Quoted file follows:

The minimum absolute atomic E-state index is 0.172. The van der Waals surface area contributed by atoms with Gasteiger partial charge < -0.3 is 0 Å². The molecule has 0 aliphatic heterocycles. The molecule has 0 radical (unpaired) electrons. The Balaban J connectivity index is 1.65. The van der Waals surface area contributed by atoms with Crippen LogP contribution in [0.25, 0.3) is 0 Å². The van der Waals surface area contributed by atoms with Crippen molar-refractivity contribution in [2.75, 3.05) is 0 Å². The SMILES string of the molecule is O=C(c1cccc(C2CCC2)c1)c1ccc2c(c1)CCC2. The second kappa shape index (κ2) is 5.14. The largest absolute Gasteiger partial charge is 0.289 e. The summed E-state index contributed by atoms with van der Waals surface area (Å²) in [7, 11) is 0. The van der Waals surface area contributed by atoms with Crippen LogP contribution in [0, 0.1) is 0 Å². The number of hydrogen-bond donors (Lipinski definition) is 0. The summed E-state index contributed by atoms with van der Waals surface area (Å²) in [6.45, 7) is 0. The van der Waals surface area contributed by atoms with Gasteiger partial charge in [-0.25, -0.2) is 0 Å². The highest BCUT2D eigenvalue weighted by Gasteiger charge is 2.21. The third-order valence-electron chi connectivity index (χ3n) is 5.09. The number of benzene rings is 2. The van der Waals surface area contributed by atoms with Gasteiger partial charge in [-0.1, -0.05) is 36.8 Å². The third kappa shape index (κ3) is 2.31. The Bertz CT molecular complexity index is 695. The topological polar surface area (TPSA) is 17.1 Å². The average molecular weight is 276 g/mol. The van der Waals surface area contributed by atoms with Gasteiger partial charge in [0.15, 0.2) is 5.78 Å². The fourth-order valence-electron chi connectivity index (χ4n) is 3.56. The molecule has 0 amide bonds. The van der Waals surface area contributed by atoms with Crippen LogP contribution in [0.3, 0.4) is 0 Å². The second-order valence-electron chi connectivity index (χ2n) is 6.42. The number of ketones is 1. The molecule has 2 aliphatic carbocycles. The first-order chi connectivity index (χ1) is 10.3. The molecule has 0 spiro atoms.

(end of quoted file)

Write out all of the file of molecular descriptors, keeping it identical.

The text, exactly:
The minimum absolute atomic E-state index is 0.172. The van der Waals surface area contributed by atoms with Gasteiger partial charge < -0.3 is 0 Å². The molecule has 0 aliphatic heterocycles. The molecule has 0 radical (unpaired) electrons. The Balaban J connectivity index is 1.65. The van der Waals surface area contributed by atoms with Crippen LogP contribution in [0.25, 0.3) is 0 Å². The van der Waals surface area contributed by atoms with Crippen molar-refractivity contribution in [2.75, 3.05) is 0 Å². The SMILES string of the molecule is O=C(c1cccc(C2CCC2)c1)c1ccc2c(c1)CCC2. The second kappa shape index (κ2) is 5.14. The largest absolute Gasteiger partial charge is 0.289 e. The summed E-state index contributed by atoms with van der Waals surface area (Å²) in [7, 11) is 0. The van der Waals surface area contributed by atoms with Crippen LogP contribution in [0, 0.1) is 0 Å². The number of hydrogen-bond donors (Lipinski definition) is 0. The summed E-state index contributed by atoms with van der Waals surface area (Å²) in [6.45, 7) is 0. The van der Waals surface area contributed by atoms with Gasteiger partial charge in [-0.25, -0.2) is 0 Å². The highest BCUT2D eigenvalue weighted by Gasteiger charge is 2.21. The third-order valence-electron chi connectivity index (χ3n) is 5.09. The number of benzene rings is 2. The van der Waals surface area contributed by atoms with Gasteiger partial charge in [-0.1, -0.05) is 36.8 Å². The third kappa shape index (κ3) is 2.31. The Bertz CT molecular complexity index is 695. The topological polar surface area (TPSA) is 17.1 Å². The average molecular weight is 276 g/mol. The van der Waals surface area contributed by atoms with Gasteiger partial charge in [0.15, 0.2) is 5.78 Å². The fourth-order valence-electron chi connectivity index (χ4n) is 3.56. The molecule has 0 amide bonds. The van der Waals surface area contributed by atoms with Crippen LogP contribution in [0.3, 0.4) is 0 Å². The second-order valence-electron chi connectivity index (χ2n) is 6.42. The number of ketones is 1. The molecule has 2 aliphatic carbocycles. The first-order chi connectivity index (χ1) is 10.3. The molecule has 0 spiro atoms.